Other Morphological Anomalies Involving the Jaws










210
Atlas of Oral and Maxillofacial Radiology, First Edition. Bernard Koong.
© 2017 John Wiley & Sons Ltd. Published 2017 by John Wiley & Sons Ltd.
14.1 Hemimandibular hyperplasia
(Figures14.1–14.3)
Increased development of a hemimandible.
Note:
Bilaterally and symmetrically relatively prominent man-
dibles are not infrequently seen, a normal variant (class
III relationship).
Symmetric abnormal excessive growth of the mandible
can be seen in endocrine disorders such as acromegaly.
Generally considered to be developmental.
Note that facial bones are often slightly asymmetric, a nor-
mal variant.
The hyperplasia may involve the entire hemimandible or a
part of it. It may be limited to the mandibular condylar (refer
to Chapter 18) and/or coronoid (refer to Chapter 18) pro-
cesses. It can also be limited to the ramus. Other cases involve
the ramus and posterior body of the mandible.
Most common presentation is facial asymmetry.
Varying degrees of severity and rates of progression.
Growth may occasionally continue past the end of skeletal
maturity of other bones.
May be more evident in the vertical (craniocaudal) dimen-
sion or may be primarily in the transverse dimension,
where the mandibular symphysis is located contralateralto
the overall facial midline. Various combinations are seen.
There are often associated changes to the occlusion, e.g.
open bite and cross bite. Canting of the occlusal plane and
associated compensatory asymmetry of the maxillary alve-
olar process is often seen.
Sometimes, there is associated temporomandibular joint dys-
function and related symptoms.
Radiological features
When imaging is indicated, multidetector computed tomog-
raphy (MDCT)or cone beam computed tomography (CBCT)
are recommended over 2D radiography. Magnetic resonance
imaging (MRI) may be useful if there is associated joint dys-
function or other related symptoms.
Technetium bone scans, especially single‐photon emission
computed tomography, may be useful to determine condylar
growth activity. However, increased uptake is non‐specific
and many other conditions, including degenerative changes,
can contribute to this. Therefore, evaluation with MDCT or
CBCT is recommended prior to bone scans.
The affected hemimandible demonstrates variably larger
condyle, coronoid process, ramus and body of the mandible.
This increased dimension may be more evident in one plane
than another. For example, a hemimandible (or part of) may
be larger craniocaudally (vertically) or longer with asymme-
try limited to the transverse dimension or may be larger
mediolaterally (buccolingually) or there may be various
combinations.
The condylar neck may be bowed posteriorly and/or laterally
and the ramus may be bowed laterally.
The antegonial notch is usually less obvious or flattened relative
to the normal contralateral side. Occasionally, the inferior border
of the mandible in this antegonial region may appear convex.
Note that there is a large normal variation in the promi-
nence of the antegonial notches, which are sometimes
non-existent. However, these appearances should be
symmetric.
There may be remodelling of the glenoid fossa related to con-
dylar hyperplasia.
Differential diagnosis
Key radiological differences
Contralateral
hemimandibular
hypoplasia
The morphology typical of hyperplasia or
hypoplasia may be helpful. Occasionally,
differentiation can be difficult as the
hemimandibles are similar in morphology
where the difference in size is the only feature.
Conditions
contributing to
increased size of
the condyle or
hemimandible
For example, osteochondroma, osteoma,
fibrous dysplasia–these conditions present
as focal diseases and may be associated with
focal bony prominence rather than overall
enlargement.
CHAPTER 14
Other Morphological Anomalies Involving theJaws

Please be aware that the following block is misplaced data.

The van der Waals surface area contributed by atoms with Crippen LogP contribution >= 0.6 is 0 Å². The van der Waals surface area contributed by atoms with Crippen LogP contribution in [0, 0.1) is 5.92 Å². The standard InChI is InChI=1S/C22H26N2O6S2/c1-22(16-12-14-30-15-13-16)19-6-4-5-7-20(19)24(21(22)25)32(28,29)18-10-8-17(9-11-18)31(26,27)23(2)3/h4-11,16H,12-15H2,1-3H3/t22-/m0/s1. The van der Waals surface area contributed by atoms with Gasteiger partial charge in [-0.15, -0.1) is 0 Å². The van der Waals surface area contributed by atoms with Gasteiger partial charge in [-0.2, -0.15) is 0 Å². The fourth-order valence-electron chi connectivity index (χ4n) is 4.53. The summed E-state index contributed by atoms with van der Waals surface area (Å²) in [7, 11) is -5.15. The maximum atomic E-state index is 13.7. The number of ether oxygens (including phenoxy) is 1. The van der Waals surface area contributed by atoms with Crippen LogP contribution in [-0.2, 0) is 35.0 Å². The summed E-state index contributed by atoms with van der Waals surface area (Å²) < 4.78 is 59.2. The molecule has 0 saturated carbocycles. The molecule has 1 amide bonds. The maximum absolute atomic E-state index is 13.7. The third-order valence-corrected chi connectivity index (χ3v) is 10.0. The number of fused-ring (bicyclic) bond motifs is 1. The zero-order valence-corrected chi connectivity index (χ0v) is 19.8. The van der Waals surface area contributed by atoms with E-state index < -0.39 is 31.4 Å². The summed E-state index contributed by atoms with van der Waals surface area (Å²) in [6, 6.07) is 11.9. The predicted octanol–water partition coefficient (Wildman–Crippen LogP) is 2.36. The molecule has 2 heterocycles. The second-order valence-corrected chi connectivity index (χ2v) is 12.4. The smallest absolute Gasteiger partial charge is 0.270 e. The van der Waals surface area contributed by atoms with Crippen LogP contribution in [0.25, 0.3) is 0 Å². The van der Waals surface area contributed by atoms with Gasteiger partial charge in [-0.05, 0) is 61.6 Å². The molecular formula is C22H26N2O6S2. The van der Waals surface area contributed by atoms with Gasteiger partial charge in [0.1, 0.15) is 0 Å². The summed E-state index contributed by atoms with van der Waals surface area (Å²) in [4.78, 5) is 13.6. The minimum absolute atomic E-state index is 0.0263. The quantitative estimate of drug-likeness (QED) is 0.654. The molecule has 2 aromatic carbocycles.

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210Atlas of Oral and Maxillofacial Radiology, First Edition. Bernard Koong. © 2017 John Wiley & Sons Ltd. Published 2017 by John Wiley & Sons Ltd.14.1 Hemimandibular hyperplasia (Figures14.1–14.3)• Increased development of a hemimandible. ◦Note: ■ Bilaterally and symmetrically relatively prominent man-dibles are not infrequently seen, a normal variant (class III relationship). ■ Symmetric abnormal excessive growth of the mandible can be seen in endocrine disorders such as acromegaly.• Generally considered to be developmental. ◦Note that facial bones are often slightly asymmetric, a nor-mal variant.• The hyperplasia may involve the entire hemimandible or a part of it. It may be limited to the mandibular condylar (refer to Chapter 18) and/or coronoid (refer to Chapter 18) pro-cesses. It can also be limited to the ramus. Other cases involve the ramus and posterior body of the mandible.• Most common presentation is facial asymmetry. ◦Varying degrees of severity and rates of progression. ◦Growth may occasionally continue past the end of skeletal maturity of other bones. ◦May be more evident in the vertical (craniocaudal) dimen-sion or may be primarily in the transverse dimension, where the mandibular symphysis is located contralateralto the overall facial midline. Various combinations are seen. ◦There are often associated changes to the occlusion, e.g. open bite and cross bite. Canting of the occlusal plane and associated compensatory asymmetry of the maxillary alve-olar process is often seen.• Sometimes, there is associated temporomandibular joint dys-function and related symptoms.Radiological features• When imaging is indicated, multidetector computed tomog-raphy (MDCT)or cone beam computed tomography (CBCT) are recommended over 2D radiography. Magnetic resonance imaging (MRI) may be useful if there is associated joint dys-function or other related symptoms.• Technetium bone scans, especially single‐photon emission computed tomography, may be useful to determine condylar growth activity. However, increased uptake is non‐specific and many other conditions, including degenerative changes, can contribute to this. Therefore, evaluation with MDCT or CBCT is recommended prior to bone scans.• The affected hemimandible demonstrates variably larger condyle, coronoid process, ramus and body of the mandible. This increased dimension may be more evident in one plane than another. For example, a hemimandible (or part of) may be larger craniocaudally (vertically) or longer with asymme-try limited to the transverse dimension or may be larger mediolaterally (buccolingually) or there may be various combinations.• The condylar neck may be bowed posteriorly and/or laterally and the ramus may be bowed laterally.• The antegonial notch is usually less obvious or flattened relative to the normal contralateral side. Occasionally, the inferior border of the mandible in this antegonial region may appear convex. ◦Note that there is a large normal variation in the promi-nence of the antegonial notches, which are sometimes non-existent. However, these appearances should be symmetric.• There may be remodelling of the glenoid fossa related to con-dylar hyperplasia.Differential diagnosisKey radiological differencesContralateral hemimandibular hypoplasiaThe morphology typical of hyperplasia or hypoplasia may be helpful. Occasionally, differentiation can be difficult as the hemimandibles are similar in morphology where the difference in size is the only feature.Conditions contributing to increased size of the condyle or hemimandibleFor example, osteochondroma, osteoma, fibrous dysplasia–these conditions present as focal diseases and may be associated with focal bony prominence rather than overall enlargement.CHAPTER 14Other Morphological Anomalies Involving theJaws Flattening of the antegonialnotch of the larger left hemimandible(a) (b)Figure14.2 Left hemimandibular hyperplasia: panoramic (a) and lateral (b) radiographs.Slight lateral bowing ofthe condyle and ramusSymphysis is left of the overall facial midline, especially inferiorlyFigure14.3 Right hemimandibular hyperplasia: surface‐rendered MDCT image.Inferoposterior bowing ofthe larger left hemimandible(a) (b)Figure14.1 Left hemimandibular hyperplasia: panoramic (a) and lateral (b) radiographs. 212 Atlas of Oral and Maxillofacial Radiology14.2 AcromegalyRefer to Chapter15.14.3 Mandibular andhemimandibular hypoplasia (Figures14.4–14.6)• Reduced development of the affected mandible. ◦Note that facial bones are often slightly asymmetric, a nor-mal variant.• May be bilateral (mandibular) or unilateral (hemimandibular).• May be developmental or related to a trauma/condition interrupting mandibular growth (usually the condyle). Occasionally congenital, most of which are related to syn-dromes, e.g. Pierre Robin syndrome.• Most cases demonstrate condylar hypoplasia of the affected side. However, hypoplasia can be limited to the condyle (refer to Chapter18). While generally not considered to be a hypo-plastic condition, the bifid condyle (refer to Chapter18) may result in an overall smaller appearance of the affected condyle, especially on a panoramic radiograph.• Bilateral cases present with small hypoplastic mandibles, usu-ally symmetric.• Unilateral cases present with facial asymmetry. Associated canting of the occlusal plane and compensatory asymmetry of the maxillary alveolar process is often seen.• Sometimes associated with temporomandibular joint dys-function and related symptoms. Hypoplastic condyles often demonstrate degenerative changes earlier in life.Radiological features• When imaging is indicated, MDCT or CBCT are recom-mended over 2D radiography. MRI may be useful if there is associated joint dysfunction or other related symptoms.• The affected mandible/hemimandible is smaller than usually expected.• Almost all cases of mandibular hypoplasia demonstrate con-dylar hypoplasia (refer to Chapter18).• The affected mandible/hemimandible also demonstrates a variably smaller ramus and body of the mandible. This decreased dimension may be more evident in one plane than another. Occasionally, the hypoplasia affects the condyle and ramus much more than the body of the mandible.• The condylar neck is usually bowed anteriorly and/or medi-ally and the ramus may be bowed medially.• The antegonial notch is usually more pronounced. ◦It should be noted that there is a large normal variation in the prominence of the antegonial notch, which is some-times non‐existent.Differential diagnosisKey radiological differencesContralateral hemimandibular hyperplasia in unilateral casesThe morphology typical of hyperplasia or hypoplasia may be helpful. Occasionally, differentiation can be difficult as the hemimandibular difference in size is the only difference.Normal variant The mandible can be relatively small in normal persons, and is considered a normal variant (class II relationship). Other Morphological Anomalies Involving theJaws 213Prominent antegonialnotches bilaterallyBilaterally small posterior body, rami and condyles Figure14.5 Mandibular hypoplasia: panoramic radiograph.Prominent antegonialnotches bilaterallyBilaterally small posterior body, rami and condyles. Note the short and square appearance of the rami Figure14.4 Mandibular hypoplasia: panoramic radiograph. 214 Atlas of Oral and Maxillofacial Radiology14.4 Stafne defect (Figures14.7–14.9)• Synonyms: lingual salivary gland depression, Stafne cyst, Stafne bone cavity.• Focal corticated depression at the medial/lingual surface of the mandible.• Most commonly seen in the posterior mandible inferiorly.• It is has been historically accepted that these concavities are developmental, related to adjacent submandibular salivary glands. However, this proposed aetiology is questioned.• These defects have been seen to develop and slowly enlarge in the adult, and the vast majority do not demonstrate presence of salivary gland tissue within the depression.• Often incidentally identified. Does not require treatment. Radiological examination (optimally MDCT) is usually suf-ficient, not requiring biopsy.Radiological features• When imaging is indicated, MDCT is preferred over CBCT as the soft tissue content within the depression is poorly demon-strated with CBCT. However, CBCT may suffice, especially if there is no access to MDCT. ◦Focal, well‐corticated, round, ovoid or lobulated depression at the medial/lingual surface of the mandible. Not infre-quently, a cortical lip is seen at the lingual cortical edges of this depression. ◦When located at the inferior body of the mandible, it often involves the lingual/medial aspect of the inferior mandibu-lar cortex, preserving the lateral/buccal aspect of this infe-rior cortex. ◦The vast majority demonstrate fat within these concavities (MDCT soft tissue window or MRI). Occasionally, a part of a submandibular lymph node or salivary gland is seen within this portion of the concavity.• In the panoramic radiograph, it classically presents as a lucency with a heavily corticated superior border and a thin-ner and/or more hypodense inferior border. In a larger defect involving the inferior border of the mandible, the inferior mandibular cortex may appear absent or hypodense in this view.Differential diagnosisKey radiological differencesCystic lesions Classically presenting Stafne defects may besufficiently obvious on a panoramic radiograph. However, unless there is absolute confidence in the nature of the lucency based upon this view, MDCT or at least CBCT is suggested. The Stafne defect is almost always definitively identified on MDCT.Prominent overjetBilaterally small posterior mandible and condyles. The right condyle is smaller (a) (b)Figure14.6 Mandibular hypoplasia: panoramic (a) and lateral (b) radiographs. Well-defined lucency with heavily corticated superior borderFat-filledcorticated depression(a) (b)(c)Figure14.8 Stafne defect of the left posterior mandible: cropped panoramic radiograph (a) with axial bone and soft tissue MDCT images (b,c).(b)(a)(c)Well-defined lucencies with heavily corticated superior bordersFigure14.7 Stafne defect of the posterior mandible in three different cases: cropped panoramic radiographs (a–c). 216 Atlas of Oral and Maxillofacial Radiology14.5 Cleft lip andpalate (Figures14.10–14.13)• A group of developmental anomalies that include cleft lip, cleft palate or both.• One of the most common facial birth defects.• Failure of fusion of developmental processes.• Often divided into two groups, with different aetiologies: ◦Cleft lip with or without cleft palate ◦Cleft palate.• Variable severity, ranging from a small unilateral lip cleft to bilateral osseous and soft tissue cleft of the alveolus and also at the palatal midline. The bifid uvula is considered a mild manifestation.• There are many associated problems including speech, swal-lowing and increased risks of middle ear infections.• There are often dental anomalies at the alveolar cleft, includ-ing congenital absent, supernumerary, hypoplastic and mal-formed teeth. Dental anomalies elsewhere are also more commonly seen and there may be a slight delay in the overall dental development.• The maxilla is often relatively smaller in relation to the man-dible and is taken into account as part of the orthodontic and orthognathic evaluation and management.Radiological features• When imaging is indicated, MDCT or CBCT are recom-mended over 2D radiography.• In utero imaging for the presence of cleft lip/palate (antenatal ultrasound) is not within the scope of this atlas.Appearance of a well-defined lucency with heavily corticated superior border and thinned mandibular inferior cortexFat-filledcorticated depressionLipping of thelingual cortex(b)(c) (a)Figure14.9 Stafne defect of the left posterior mandible: cropped panoramic radiograph (a) with axial bone and soft tissue MDCT images (b,c). Other Morphological Anomalies Involving theJaws 217Lucent cleft defect which is onlypartly within the focal trough. The corticated mesial border is visualisedSupernumerary tooth Figure14.10 Left anterior maxillary cleft: cropped panoramic radiograph.Lucent cleft defect whichis partly within thefocal troughMalformed teeth Figure14.11 Left anterior maxillary cleft: cropped panoramic radiograph.• The osseous clefts appear as well‐defined corticated defects. ◦There may soft tissue bridging these osseous clefts. ◦Where there is oronasal communication an air track (MDCT or CBCT) may be seen within the bony clefts. However, an oronasal communication cannot be excluded when an air track is not seen, as the mucosal lining of the oronasal communication may be in contact.• Dental anomalies may be seen at the region of the alveolar clefts and/or elsewhere (refer to Chapter3).Differential diagnosisKey radiological differencesAnterior maxillary lucent lesionsOn panoramic and intraoral radiographs, the bony clefts may sometimes present as non‐specific lucencies. If clinically indicated, the clefts are usually obvious on CBCT and MDCT. 218 Atlas of Oral and Maxillofacial RadiologyWell-defined corticatedcleft defect. Note the presenceof soft tissue within the defect,although this does not excludepossible oronasal communication(a) (b)(c)Figure14.12 Palatal and left anterior maxillary cleft: axial and coronal (a,c) and surface‐rendered (b) MDCT images.Well-defined corticated cleft defect. Note the associated asymmetry ofthe nasal floor (a) (b)Figure14.13 Right anterior maxillary cleft: axial (a) and coronal (b) MDCT images.